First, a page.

The Brexit Party says it is aiming for nothing short of a “political revolution”. It wants to reform the electoral system to be more proportional. This reflects the fact that the UK’s electoral system has historically excluded minor parties. One clear example is the 2015 general election, when UKIP won 12.6% of the national vote but only one seat in parliament. Farage would be keen to avoid a repeat.

It also wants to abolish the unelected House of Lords, replacing it with a “smaller, democratic second chamber”. However, this could cause a potential power imbalance with the House of Commons.

Another goal is to Americanise the Supreme Court, with a greater role for parliament in appointing judges. This is deemed necessary after the court’s 2017 ruling that parliament must be given a vote on whether to trigger Article 50 to begin the Brexit process. This all adds to the Brexit Party’s populist rhetoric of “the elite” being against the common will of “the people”.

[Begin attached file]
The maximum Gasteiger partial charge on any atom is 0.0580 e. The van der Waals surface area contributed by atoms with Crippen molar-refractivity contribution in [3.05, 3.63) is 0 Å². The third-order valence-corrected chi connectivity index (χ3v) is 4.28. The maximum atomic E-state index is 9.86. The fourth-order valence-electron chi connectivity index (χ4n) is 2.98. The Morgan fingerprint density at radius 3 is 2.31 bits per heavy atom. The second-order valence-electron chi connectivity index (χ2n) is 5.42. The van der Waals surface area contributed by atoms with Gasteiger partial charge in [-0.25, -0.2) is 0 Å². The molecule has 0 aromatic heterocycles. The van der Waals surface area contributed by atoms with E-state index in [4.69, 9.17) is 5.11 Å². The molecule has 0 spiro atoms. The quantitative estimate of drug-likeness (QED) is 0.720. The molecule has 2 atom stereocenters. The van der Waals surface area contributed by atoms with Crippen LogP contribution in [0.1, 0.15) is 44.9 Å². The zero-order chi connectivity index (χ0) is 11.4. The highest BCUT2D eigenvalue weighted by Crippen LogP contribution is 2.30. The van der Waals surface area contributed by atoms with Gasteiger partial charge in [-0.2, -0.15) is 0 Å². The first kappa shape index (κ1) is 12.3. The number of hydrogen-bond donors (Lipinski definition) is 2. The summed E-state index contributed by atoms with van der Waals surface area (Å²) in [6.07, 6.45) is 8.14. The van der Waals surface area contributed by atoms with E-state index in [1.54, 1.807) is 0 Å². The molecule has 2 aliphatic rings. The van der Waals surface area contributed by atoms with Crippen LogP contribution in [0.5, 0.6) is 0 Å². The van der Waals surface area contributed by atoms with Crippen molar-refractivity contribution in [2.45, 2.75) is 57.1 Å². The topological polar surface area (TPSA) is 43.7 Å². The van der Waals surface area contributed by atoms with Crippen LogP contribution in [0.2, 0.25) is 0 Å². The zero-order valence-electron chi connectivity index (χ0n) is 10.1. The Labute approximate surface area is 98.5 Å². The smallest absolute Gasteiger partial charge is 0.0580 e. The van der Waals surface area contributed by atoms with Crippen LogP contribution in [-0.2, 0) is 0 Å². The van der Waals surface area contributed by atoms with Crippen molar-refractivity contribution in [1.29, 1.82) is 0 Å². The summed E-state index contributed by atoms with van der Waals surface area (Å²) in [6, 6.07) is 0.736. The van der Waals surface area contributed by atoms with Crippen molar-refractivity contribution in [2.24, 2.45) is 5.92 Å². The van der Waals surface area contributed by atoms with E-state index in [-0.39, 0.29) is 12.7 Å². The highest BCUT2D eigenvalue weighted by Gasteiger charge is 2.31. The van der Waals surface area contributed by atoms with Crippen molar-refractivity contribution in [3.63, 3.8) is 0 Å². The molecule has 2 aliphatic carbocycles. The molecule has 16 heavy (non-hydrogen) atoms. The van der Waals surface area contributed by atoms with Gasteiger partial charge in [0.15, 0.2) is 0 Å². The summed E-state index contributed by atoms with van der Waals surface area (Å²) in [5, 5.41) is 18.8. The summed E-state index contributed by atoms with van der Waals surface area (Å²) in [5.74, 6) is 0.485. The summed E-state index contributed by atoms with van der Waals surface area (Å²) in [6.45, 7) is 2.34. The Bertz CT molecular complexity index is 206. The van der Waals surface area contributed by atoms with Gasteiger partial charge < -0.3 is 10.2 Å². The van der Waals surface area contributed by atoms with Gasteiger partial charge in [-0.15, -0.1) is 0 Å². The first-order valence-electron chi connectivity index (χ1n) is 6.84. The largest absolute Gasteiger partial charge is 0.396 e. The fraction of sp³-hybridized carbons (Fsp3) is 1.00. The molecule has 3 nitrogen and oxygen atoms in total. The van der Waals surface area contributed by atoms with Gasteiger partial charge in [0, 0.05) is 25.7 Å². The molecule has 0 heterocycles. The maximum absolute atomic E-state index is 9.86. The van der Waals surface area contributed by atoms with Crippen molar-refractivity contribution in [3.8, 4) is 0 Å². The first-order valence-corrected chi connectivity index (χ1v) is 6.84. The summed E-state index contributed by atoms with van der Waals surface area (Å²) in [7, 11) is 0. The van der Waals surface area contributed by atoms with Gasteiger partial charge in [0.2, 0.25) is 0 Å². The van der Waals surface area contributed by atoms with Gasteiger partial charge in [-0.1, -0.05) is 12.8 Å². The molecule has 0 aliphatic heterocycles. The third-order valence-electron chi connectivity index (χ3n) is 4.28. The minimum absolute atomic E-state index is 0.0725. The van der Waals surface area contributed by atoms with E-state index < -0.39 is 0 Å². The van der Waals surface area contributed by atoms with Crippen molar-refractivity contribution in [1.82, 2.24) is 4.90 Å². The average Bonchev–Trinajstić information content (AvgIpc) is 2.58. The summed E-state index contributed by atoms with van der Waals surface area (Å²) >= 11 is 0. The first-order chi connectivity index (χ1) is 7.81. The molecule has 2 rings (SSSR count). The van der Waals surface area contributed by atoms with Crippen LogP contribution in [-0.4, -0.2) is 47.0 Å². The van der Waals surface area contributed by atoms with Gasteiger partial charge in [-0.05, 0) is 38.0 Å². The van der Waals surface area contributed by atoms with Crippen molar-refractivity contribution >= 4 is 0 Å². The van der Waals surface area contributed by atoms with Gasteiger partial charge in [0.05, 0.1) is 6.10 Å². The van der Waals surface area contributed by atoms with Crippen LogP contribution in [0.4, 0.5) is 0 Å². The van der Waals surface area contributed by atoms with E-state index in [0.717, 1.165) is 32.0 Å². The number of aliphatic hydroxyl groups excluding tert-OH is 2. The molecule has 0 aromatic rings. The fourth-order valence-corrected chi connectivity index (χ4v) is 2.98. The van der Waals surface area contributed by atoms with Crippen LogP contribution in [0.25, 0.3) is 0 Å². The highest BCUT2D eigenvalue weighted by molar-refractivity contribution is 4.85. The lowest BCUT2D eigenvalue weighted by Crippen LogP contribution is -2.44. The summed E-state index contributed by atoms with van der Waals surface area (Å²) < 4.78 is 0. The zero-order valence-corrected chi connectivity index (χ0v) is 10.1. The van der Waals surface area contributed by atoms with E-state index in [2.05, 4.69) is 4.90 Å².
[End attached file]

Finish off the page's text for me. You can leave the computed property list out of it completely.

Citizens should also be able to call referendums, the party suggests, provided 5 million people register to vote in support of one. Interestingly, this idea originates from the European Union. We might also remember that 6 million people signed the petition to revoke Article 50 – although it is unclear how many were eligible voters.

Who is it for?

The Brexit Party’s target audience is predominantly voters in the “Brexit heartlands” of the north, the Midlands and Wales. This is clear from several pledges aimed at the politically disenchanted working and lower-middle class voters.

While the Liberal Democrats are promising a “Remain bonus” if the UK stays in the EU, the Brexit Party is touting the exact opposite in a £200 billion “Brexit dividend”. This will be funded by cutting 50% of the UK’s foreign aid budget, scrapping the HS2 high-speed rail project and saving £13 billion a year in EU payments.